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10 tips and best practices for software localization

Localizing your software can be an exercise in frustration. Avoid major headaches by following this practical advice.

Many companies seek to expand their business and provide software products for the worldwide market through localization (L10N) -- translating or adapting a software product into different languages or for a specific country or region. Many localization attempts are met with frustration once the software is built: Text is garbled, fonts aren't exact, encoding of exotic languages doesn't look right, sentences are cut off, and in general, software builds may not work as designed.

Here are some pointers to help you avoid these problems and produce a quality product for the global market.

1: Plan ahead

For many companies, software localization turns out to be a last-minute rush before a product release.  All localization scheduling and scoping efforts should take into account the translation, testing, and regression that must occur to produce a quality product.

2: Test your software

In most cases, localized software should be tested as rigorously as the original English software. There's no replacement for the awareness that comes with seeing a foreign language "in context" within your software.

3: Develop a detailed English test plan

Use this same test plan in your localized testing. The same crucial UI dialogs and functionality will be put to the test. Reusing the English test plan for localization testing is common in the industry and will avoid delays in L10N testing.

4: Leave plenty of space for text expansion in other languages

Many languages take up to 30 percent more space than English! If your engineers design the software for which English "just barely fits," you'll have a problem down the road. Leave ample space or program dynamic UI expansion into your software.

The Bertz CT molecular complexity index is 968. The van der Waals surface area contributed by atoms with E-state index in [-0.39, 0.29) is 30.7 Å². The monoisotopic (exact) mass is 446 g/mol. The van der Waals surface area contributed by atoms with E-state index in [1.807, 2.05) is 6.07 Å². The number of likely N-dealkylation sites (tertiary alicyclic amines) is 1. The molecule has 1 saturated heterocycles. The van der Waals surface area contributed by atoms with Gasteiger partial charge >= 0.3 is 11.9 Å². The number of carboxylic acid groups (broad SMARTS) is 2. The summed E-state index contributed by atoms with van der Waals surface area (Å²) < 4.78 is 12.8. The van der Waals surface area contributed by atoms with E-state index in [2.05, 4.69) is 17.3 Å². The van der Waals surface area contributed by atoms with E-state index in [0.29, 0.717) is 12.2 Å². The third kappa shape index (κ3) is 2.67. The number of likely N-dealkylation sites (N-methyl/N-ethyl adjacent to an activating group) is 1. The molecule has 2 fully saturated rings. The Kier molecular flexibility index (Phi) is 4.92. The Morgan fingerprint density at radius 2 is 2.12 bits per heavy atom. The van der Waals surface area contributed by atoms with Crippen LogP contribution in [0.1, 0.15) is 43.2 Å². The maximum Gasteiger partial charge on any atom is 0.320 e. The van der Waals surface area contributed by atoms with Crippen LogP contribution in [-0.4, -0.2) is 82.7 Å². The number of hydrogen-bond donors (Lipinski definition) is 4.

5: Use localization-friendly encoding of strings

When possible, source your string tables or software resources in Unicode/UTF-8 encoding. This will avoid extra conversion steps, time-consuming debug work, and garbled text.

6: Perform "pseudo localization" to root out hard-coded strings

In a separate temporary branch, use a regular expression to replace all letters in the string text with a single repeating character, such as "XXXXX." Build the software, and any hard-coded text will really jump out at you, showing string IDs that are not defined in string tables.

7: Avoid concatenation and overuse of single strings

A combination of words in English will most likely not follow the same order in most other languages. Concatenated strings and strings that are used in multiple contexts will have grammar and gender agreement issues. Gone are the days of optimizing software due to memory limitations, so be generous when localizing your product.

8: Provide "internationalization" support in your software (i18n)

This will enable dates, numbers, and other region-specific data such as currency to show up in a familiar and comfortable way to all users around the world.

9: Provide numerous comments in software resources that define context

Knowing the context and use of certain strings will help translators choose the right translation from the beginning. Most translation tools will allow translators to see these comments as they translate the strings.